• Standardisation – The oldest applications and evidence of standardisation come from the Indus Valley Civilisation in the 5th millennium BCE characterised by the existence of weights in various standards and categories as[163] well as the Indus merchants usage of a centralised weight and measure system. Small weights were used to measure luxury goods, and larger weights were used for buying bulkier items, such as food grains etc.[163] The weights and measures of the Indus civilisation also reached Persia and Central Asia, where they were further modified.[164]

A total of 558 weights were excavated from Mohenjodaro, Harappa, and Chanhu-daro, not including defective weights. They did not find statistically significant differences between weights that were excavated from five different layers, each about 1.5 m in thickness. This was evidence that strong control existed for at least a 500-year period. The 13.7-g weight seems to be one of the units used in the Indus valley. The notation was based on the binary and decimal systems. 83% of the weights which were excavated from the above three cities were cubic, and 68% were made of chert.[165]


Indigenisation and improvements[edit]

  • India ink – Known in Asia since the third millennia BCE, and used in India since at least the 4th century BCE.[170] Masi, an early ink in India was an admixture of several chemical components.,[170] with the carbon black from which India ink is produced obtained by burning bones, tar, pitch, and other substances.[171][172][173] Documents dating to the 3rd century CE, written in Kharosthi, with ink have been unearthed in Xinjiang, China.[174] The practice of writing with ink and a sharp pointed needle was common in ancient South India.[175] Several Jain sutras in India were compiled in ink.[176]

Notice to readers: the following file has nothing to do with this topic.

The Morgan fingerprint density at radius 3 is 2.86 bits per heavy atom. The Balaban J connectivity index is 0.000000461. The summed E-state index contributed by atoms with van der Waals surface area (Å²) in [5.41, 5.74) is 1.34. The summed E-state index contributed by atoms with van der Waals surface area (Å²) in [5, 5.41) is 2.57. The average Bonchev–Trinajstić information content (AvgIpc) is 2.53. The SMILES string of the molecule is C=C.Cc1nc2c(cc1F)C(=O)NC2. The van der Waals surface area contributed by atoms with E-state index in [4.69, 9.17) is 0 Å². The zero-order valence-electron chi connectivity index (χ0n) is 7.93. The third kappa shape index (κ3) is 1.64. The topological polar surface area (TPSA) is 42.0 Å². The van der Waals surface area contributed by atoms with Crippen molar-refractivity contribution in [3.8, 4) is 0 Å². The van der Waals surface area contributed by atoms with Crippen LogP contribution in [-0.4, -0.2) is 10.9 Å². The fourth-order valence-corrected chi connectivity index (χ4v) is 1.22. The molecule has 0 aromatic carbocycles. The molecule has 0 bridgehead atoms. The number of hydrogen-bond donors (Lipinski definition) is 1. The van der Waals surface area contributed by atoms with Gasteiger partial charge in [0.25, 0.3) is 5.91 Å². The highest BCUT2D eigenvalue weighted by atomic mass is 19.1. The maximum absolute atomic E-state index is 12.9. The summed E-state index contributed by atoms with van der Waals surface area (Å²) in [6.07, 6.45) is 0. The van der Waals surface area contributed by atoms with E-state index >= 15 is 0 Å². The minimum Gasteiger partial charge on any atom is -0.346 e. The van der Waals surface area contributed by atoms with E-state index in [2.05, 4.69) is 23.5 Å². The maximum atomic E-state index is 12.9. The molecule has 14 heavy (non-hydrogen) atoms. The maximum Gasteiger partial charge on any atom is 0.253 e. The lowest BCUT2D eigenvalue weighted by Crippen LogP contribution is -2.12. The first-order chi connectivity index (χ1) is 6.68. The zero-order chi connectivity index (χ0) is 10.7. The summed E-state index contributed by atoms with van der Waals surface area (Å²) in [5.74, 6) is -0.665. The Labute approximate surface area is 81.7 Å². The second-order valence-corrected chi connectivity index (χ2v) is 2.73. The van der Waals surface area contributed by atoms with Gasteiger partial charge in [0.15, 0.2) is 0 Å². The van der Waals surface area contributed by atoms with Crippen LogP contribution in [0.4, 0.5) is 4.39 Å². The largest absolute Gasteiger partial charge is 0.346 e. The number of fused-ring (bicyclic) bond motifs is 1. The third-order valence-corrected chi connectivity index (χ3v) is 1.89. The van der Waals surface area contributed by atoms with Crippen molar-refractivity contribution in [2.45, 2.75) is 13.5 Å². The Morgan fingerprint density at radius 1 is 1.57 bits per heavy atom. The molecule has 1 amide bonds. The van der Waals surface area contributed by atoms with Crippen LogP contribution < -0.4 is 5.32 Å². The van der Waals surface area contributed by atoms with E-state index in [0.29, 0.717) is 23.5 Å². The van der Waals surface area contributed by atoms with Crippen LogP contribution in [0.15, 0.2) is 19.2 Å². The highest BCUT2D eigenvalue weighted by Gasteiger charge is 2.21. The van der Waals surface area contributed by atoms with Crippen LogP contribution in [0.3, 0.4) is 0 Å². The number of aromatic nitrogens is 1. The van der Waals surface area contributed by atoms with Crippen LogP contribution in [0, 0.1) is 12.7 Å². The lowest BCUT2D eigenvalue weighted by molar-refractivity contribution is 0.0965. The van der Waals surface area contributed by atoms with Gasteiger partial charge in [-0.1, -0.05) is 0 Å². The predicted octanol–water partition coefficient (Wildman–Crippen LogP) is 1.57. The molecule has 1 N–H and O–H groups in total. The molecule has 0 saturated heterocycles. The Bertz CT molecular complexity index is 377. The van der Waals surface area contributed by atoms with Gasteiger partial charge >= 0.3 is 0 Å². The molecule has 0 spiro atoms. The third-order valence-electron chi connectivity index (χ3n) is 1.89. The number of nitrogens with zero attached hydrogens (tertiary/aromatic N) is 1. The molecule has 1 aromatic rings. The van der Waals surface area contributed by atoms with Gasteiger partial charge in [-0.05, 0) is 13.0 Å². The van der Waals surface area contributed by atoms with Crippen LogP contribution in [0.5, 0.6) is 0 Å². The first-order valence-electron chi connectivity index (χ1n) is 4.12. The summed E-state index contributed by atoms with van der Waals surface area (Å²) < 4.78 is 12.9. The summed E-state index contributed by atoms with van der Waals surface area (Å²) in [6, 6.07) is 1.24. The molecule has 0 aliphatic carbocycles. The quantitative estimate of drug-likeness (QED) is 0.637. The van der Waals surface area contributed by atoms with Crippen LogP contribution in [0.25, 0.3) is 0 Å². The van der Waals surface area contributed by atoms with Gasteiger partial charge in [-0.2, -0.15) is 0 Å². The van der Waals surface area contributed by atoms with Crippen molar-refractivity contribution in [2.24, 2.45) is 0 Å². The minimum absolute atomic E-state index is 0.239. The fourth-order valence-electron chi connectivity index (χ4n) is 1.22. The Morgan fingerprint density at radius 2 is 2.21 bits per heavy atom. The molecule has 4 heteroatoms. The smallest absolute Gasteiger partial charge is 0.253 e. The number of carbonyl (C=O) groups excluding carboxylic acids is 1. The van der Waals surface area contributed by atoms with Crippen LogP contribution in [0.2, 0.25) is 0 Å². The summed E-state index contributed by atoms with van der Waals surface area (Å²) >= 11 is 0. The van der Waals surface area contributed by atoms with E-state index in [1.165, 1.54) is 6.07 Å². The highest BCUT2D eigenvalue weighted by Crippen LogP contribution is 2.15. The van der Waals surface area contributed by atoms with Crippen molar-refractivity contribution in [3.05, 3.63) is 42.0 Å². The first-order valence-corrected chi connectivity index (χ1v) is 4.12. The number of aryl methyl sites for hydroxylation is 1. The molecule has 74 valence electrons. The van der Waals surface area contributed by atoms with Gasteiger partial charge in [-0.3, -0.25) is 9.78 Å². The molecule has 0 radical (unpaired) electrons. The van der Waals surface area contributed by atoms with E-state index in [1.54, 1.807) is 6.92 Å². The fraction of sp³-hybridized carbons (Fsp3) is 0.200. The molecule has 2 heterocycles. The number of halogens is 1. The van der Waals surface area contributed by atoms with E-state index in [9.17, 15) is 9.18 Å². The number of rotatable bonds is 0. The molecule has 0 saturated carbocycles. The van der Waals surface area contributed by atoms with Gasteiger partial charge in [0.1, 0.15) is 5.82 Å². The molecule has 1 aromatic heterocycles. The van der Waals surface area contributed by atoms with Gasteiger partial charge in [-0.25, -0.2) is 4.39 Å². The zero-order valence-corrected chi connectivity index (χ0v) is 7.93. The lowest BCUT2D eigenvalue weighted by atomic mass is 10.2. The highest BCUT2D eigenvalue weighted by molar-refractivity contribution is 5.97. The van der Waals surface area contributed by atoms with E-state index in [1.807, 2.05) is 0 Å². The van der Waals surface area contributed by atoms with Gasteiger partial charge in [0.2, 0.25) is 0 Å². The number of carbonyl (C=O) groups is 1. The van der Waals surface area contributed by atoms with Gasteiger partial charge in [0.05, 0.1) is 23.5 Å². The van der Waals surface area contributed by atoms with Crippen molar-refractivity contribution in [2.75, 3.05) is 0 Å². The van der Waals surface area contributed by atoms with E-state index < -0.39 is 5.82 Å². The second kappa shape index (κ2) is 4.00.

Philosophy and logic[edit]

  • Catuskoti (Tetralemma) – The four-cornered system of logical argumentation with a suite of four distinct functions that refers to a logical proposition P, with four possibilities that can arise. The tetralemma has many logico-epistemological applications and has been made ample use of by the Indian philosopher Nāgarjuna in the Madhyamaka school. The tetralemma also features prominently in the Greek skepticist school of Pyrrhonism, the teachings of which are based on Buddhism. According to Christopher I. Beckwith ,the founder of the Pyrrhonist school lived in India for 18 months and likely learned the language, which allowed him to carry these teachings to Greece.[177] However, other scholars, such as Stephen Batchelor[178] and Charles Goodman[179] question Beckwith's conclusions about the degree of Buddhist influence on Pyrrho
  • Trairūpya – Trairūpya is a logical argument that contains three constituents which a logical ‘sign’ or ‘mark’ (linga) must fulfill to be 'valid source of knowledge' (pramana):
  1. It should be present in the case or object under consideration, the ‘subject-locus' (pakṣa)
  2. It should be present in a ‘similar case’ or a homologue (sapakṣa)
  3. It should not be present in any ‘dissimilar case’ or heterologue (vipakṣa)
When a ‘sign’ or ‘mark’ (linga) is identified, there are three possibilities: the sign may be present in all, some, or none of the sapakṣas. Likewise, the sign may be present in all, some or none of the vipakṣas. To identify a sign, we have to assume that it is present in the pakṣa, however; that is the first condition is already satisfied. Combining these, Dignaga constructed his ‘Wheel of Reason’ (Sanskrit: Hetucakra).[180]